This production has nothing to do with the other Illusion that played a few months ago at New Langton Arts: The director of this one just figured he could stage a better show. Tony Kushner adapted Pierre Corneille's 1635 play L'Illusion Comique as a metaphor for theater, as well as love, and maybe life itself -- so the play has a philosophical dimension that seems at home in the new part-time theater space at Gurdjieff Hall, on Potrero Hill. It also takes place in a cave, and the hall obliges the performance by feeling hot and cramped. When a down-to-earth lawyer, Pridament, asks a cave-dwelling magician for news about his son, the magician shows him visions of the young man's busy life. Pridament watches the boy fall in love, fight his rivals, change his name (three times), and get killed. These visions literally amount to three plays-within-the-play, because the son is an actor. Now, I've just ruined the show's key surprise, but if you sit there wondering what's going on for too long you may get bored, because The Illusion takes 2 1/2 hours. It's better to know what's coming. Director Ben Yalom improves on the New Langton Arts production with innovative atmospherics and excellent music (by Todd Barker). Under blue and fuchsia light, dream-world beings hover around the magician's illusions and undulate with buffon-style movement; they move on and off as needed, temporarily becoming real people. But the show still feels long, and Neil Flint Worden plays the magician pompously, flubbing the eloquent final speech about love, which is the play's reward.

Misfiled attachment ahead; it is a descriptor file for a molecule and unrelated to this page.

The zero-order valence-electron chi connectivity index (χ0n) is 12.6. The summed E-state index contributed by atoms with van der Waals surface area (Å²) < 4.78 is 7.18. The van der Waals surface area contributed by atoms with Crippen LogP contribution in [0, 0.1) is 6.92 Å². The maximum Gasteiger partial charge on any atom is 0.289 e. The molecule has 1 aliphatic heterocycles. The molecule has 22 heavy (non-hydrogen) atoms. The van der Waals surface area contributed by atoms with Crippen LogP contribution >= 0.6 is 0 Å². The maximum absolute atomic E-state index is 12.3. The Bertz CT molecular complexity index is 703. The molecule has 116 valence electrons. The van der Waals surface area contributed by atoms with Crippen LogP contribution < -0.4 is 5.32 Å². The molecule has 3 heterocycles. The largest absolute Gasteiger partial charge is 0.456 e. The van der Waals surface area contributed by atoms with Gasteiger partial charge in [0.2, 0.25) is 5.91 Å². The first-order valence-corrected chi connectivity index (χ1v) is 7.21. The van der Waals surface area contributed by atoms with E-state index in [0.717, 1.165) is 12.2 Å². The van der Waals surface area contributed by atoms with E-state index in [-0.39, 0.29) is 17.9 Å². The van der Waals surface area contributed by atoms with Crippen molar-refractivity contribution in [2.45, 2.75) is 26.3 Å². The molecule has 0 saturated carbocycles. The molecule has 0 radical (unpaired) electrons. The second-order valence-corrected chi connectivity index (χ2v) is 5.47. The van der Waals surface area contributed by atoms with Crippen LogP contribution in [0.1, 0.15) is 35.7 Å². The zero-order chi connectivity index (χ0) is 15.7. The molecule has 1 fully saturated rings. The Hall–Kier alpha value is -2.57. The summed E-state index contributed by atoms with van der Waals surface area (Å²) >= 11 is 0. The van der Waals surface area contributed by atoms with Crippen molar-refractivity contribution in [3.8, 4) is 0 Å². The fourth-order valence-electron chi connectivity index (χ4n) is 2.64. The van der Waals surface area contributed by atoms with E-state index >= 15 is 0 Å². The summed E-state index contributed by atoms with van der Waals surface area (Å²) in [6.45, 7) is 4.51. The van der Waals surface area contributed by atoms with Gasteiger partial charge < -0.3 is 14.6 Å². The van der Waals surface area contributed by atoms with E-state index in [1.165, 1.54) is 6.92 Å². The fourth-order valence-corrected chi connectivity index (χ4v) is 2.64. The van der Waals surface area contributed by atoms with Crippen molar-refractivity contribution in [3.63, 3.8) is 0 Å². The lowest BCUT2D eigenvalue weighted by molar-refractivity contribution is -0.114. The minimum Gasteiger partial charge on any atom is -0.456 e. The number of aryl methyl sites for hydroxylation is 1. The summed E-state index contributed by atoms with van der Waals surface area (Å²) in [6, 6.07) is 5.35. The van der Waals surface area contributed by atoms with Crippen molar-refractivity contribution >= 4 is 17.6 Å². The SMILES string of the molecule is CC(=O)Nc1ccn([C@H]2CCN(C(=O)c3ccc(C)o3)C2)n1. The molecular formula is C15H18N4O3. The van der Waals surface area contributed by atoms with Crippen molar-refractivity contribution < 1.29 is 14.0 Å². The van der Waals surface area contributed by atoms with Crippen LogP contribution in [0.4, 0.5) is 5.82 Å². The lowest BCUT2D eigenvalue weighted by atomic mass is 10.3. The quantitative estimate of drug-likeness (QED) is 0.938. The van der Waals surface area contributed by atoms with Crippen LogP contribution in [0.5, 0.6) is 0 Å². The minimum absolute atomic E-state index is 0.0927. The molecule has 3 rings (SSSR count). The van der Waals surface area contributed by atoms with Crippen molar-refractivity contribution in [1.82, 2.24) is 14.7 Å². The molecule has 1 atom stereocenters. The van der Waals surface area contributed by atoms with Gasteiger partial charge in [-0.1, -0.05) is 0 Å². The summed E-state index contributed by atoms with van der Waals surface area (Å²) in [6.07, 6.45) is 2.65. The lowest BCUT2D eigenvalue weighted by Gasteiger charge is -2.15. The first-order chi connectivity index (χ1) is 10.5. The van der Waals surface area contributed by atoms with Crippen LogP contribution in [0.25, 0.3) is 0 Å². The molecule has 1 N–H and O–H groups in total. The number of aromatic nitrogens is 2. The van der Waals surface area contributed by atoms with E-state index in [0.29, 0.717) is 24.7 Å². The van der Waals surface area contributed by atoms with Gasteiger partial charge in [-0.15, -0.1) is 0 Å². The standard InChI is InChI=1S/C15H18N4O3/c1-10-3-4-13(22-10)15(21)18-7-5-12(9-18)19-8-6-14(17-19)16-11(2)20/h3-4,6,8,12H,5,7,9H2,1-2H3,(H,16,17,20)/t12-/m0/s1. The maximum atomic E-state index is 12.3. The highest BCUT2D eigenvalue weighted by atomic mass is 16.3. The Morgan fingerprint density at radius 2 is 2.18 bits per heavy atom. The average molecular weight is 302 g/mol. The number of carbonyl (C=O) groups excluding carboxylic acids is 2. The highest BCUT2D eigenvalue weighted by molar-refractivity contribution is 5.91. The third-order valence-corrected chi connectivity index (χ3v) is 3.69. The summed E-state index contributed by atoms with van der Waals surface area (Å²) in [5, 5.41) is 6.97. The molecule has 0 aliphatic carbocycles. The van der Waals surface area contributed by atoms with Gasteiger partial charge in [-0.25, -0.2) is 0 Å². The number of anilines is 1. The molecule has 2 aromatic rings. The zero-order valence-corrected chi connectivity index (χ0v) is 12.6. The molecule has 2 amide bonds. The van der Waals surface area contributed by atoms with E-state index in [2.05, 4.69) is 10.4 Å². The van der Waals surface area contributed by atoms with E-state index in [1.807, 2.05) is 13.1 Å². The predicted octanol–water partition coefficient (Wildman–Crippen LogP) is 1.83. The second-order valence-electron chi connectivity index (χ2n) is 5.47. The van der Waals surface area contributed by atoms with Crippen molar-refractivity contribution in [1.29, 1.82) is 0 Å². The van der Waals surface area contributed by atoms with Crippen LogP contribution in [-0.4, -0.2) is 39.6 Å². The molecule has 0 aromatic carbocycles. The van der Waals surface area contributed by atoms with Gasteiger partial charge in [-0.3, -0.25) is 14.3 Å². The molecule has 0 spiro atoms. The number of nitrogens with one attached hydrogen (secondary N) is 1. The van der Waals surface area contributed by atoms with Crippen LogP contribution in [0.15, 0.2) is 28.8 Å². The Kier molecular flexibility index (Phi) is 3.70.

Shakespeare at Stinson's Macbeth is not only awkward and overwrought, it's also a pain in the ass to get to. I was hoping for good performances from Louise Chegwidden (as Lady Macbeth) and Michael Storm (as Duncan and Macduff), but the whole show has been overdirected by Kevin Kelleher. He seems to think Macbeth is a violent play that needs to be played violently, with no subtle tones. Some performances (like Simon Burzynski's in both his roles, and Maceo Oliver's as the Doctor), are embarrassing. Others, like Storm's and Chegwidden's, have moments of real drama. Storm throws some nice fervent tantrums as Macduff, but his reaction to the news that "all my pretty ones" have been killed by the Scottish tyrant has none of Shakespeare's horrible silence. Chegwidden does a nice sleepwalking scene, and an even better scene as Hecate, screaming prophecies from behind a chain-link fence over stark thundery music. Chiron Alston's Macbeth is oddly bland, though, and nothing in Kelleher's murky concept holds together. One of the murderers wears a hockey mask, Lady Macbeth wears synthetic draperies, and the thanes wear dark suits and shades, like hired gangsters in Reservoir Dogs. For some reason there's also a huge clock on the rear wall, which no one ever refers to or mentions. A set from another play?
The Velocity of Gary (Not His Real Name)
Maybe this one-man show has done well at the New Conservatory because it stars Danny Pintauro (from Who's the Boss?), who gets naked, or maybe it has done well because it follows the picaresque adventures of a waifish street hustler who tugs the hearts of the New Conservatory's gay clientele. Hard to say. In any case it's not the script, which is boring. Gary (Not His Real Name) is a vain, spoiled, confused kid -- street-pompous as Lou Reed on a bad day -- who tells about his life in third person. The way he creates his persona by discussing himself would make a good concept in the hands of a better writer, but James Still can't avoid melodrama or cliché. There are jokes about Gary's naive dreaminess ("Maybe he could buy a co-op in Manhattan. Or a VCR."), which everyone laughs at, and odd lines passing for good writing ("Gary could sniff out vulnerability like a vacuum cleaner."), which nobody laughs at. Pintauro plays him with earnest feeling but no grit, and falls apart on the female characters. Some of Gary's adventures are interesting, yes -- he bounces between sugar daddies until one of them dies of AIDS -- but not for almost two intermissionless hours.